What privacy, advertising and digital media trends will make headlines in 2015?  Digital Health for one,  Big Data for another.

Digital Health

The 2015 International Consumer Electronics Show (CES) started yesterday.  Sessions like “Sensibles: The Smarter Side of Wearables” and “DIY Health: Consumer Accessible Innovation” suggest that the consumer health issues explored by the Federal Trade Commission (FTC) last Spring (see our blog post here) are increasingly relevant.  Most notably, as more health-related information becomes digital, digital health businesses will need to revisit long-standing privacy, intellectual property protection, notice and consent practices that may not be well-suited to the more sensitive category of consumer-generated health information (CHI) (i.e., health-related information that consumers submit to or through mobile apps and devices).  In many cases, the law is underdeveloped and businesses must develop and implement their own best practices to demonstrate good faith as stewards of CHI.

We predict that CHI and the issues raised by its collection, use, disclosure and storage will stay on the FTC’s radar during 2015.  Perhaps the FTC will offer some insight about its position on CHI through guidance or regulatory activity related to a digital health business.

With mobile devices proliferating, the volume, versatility and variety of consumer-generated data, including CHI, also is proliferating.  CHI typically stands outside of HIPAA’s regulatory silo.  HIPAA regulates health plans, health care clearinghouses, health care providers who engage in standardized transactions with health plans and the business associates that assist health plans, clearinghouses and providers, and need protected health information to provide that assistance.   Mobile medical services and environments, however, typically fall outside of this framework: most mobile apps, for example, are used directly by consumers, and often at the direction of and under the control of plans and providers.  HIPAA may have, however, more reach into the growing business-to-business mobile app sector.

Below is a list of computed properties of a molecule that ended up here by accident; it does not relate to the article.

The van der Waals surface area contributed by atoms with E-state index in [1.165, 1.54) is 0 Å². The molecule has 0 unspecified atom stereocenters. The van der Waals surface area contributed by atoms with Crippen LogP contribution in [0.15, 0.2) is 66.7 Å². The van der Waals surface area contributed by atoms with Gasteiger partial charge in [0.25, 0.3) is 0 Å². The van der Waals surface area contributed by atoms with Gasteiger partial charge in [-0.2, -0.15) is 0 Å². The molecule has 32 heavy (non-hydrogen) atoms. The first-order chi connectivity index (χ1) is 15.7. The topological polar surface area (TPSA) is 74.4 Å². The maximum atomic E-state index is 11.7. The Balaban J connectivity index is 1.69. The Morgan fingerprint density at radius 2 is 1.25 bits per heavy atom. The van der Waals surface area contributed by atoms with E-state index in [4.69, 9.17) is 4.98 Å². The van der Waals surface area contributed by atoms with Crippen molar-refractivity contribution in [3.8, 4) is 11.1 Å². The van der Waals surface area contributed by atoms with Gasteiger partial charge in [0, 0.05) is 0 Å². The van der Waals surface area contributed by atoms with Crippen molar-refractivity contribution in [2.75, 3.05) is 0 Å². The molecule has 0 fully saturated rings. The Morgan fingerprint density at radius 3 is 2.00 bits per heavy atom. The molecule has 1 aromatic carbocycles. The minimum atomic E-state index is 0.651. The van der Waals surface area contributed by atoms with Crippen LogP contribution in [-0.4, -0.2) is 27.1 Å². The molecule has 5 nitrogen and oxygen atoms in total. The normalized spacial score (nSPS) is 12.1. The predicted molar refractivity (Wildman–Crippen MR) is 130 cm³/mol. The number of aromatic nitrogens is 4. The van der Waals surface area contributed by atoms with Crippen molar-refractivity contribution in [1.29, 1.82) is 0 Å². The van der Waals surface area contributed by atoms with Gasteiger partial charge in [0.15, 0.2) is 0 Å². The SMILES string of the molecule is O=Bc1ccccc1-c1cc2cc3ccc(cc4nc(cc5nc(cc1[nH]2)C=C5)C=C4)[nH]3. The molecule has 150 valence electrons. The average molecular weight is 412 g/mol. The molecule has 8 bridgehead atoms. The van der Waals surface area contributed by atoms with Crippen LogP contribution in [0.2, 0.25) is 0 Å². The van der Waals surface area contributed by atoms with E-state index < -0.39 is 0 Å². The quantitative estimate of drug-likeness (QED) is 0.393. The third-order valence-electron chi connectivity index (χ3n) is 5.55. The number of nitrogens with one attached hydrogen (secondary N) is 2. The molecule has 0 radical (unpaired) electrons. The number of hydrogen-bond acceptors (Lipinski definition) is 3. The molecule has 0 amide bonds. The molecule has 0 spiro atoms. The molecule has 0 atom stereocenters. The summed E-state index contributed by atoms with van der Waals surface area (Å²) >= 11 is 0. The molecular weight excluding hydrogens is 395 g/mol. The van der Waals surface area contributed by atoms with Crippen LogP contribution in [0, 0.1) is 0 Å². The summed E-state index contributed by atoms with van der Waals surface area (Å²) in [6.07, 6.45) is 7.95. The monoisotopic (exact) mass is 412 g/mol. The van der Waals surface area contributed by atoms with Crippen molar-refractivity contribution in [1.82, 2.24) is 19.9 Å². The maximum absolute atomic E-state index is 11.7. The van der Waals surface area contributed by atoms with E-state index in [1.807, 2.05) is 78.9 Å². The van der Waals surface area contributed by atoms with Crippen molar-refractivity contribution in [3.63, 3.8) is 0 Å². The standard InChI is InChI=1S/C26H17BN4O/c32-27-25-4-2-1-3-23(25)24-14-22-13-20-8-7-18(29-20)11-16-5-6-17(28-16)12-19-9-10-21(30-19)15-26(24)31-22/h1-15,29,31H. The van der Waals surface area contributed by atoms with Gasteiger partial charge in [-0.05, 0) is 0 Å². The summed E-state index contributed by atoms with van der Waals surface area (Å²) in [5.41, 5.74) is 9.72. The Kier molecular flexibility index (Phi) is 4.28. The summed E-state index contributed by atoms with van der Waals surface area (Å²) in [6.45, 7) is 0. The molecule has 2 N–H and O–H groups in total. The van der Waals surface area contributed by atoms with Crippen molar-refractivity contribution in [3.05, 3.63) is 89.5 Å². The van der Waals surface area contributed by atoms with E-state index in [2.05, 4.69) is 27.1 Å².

But, in the CHI arena, the sources of privacy and security regulation are murky.  Among likely hot topics in 2015 are:

  • When is consumer-generated information also consumer-generated health information?
  • Can data ever be “de-identified” or made anonymous in light of the so-called mosaic (or pointillist) effect?
  • What role can the “pay with data” model play in consumer protection?
  • Is all CHI deserving of the same level of protection?
  • What sources of oversight exist and are they sufficient?

The news is ripe with references to data “privacy” and data “security,” but the sensitivity associated with health information requires thinking about data “stewardship” – a broader concept that encompasses not only privacy and security but also data asset management and data governance.  Data stewardship captures not only data as an asset, but also as an opportunity to earn public trust and confidence while preserving innovation. 

We predict that how to be good data stewards will be a critical issue for digital health businesses in 2015 and that forward-looking and transparent efforts at self-policing will be key to not only avoiding regulatory scrutiny but also fostering consumer trust.

Big Data

Big Data was big news [...]

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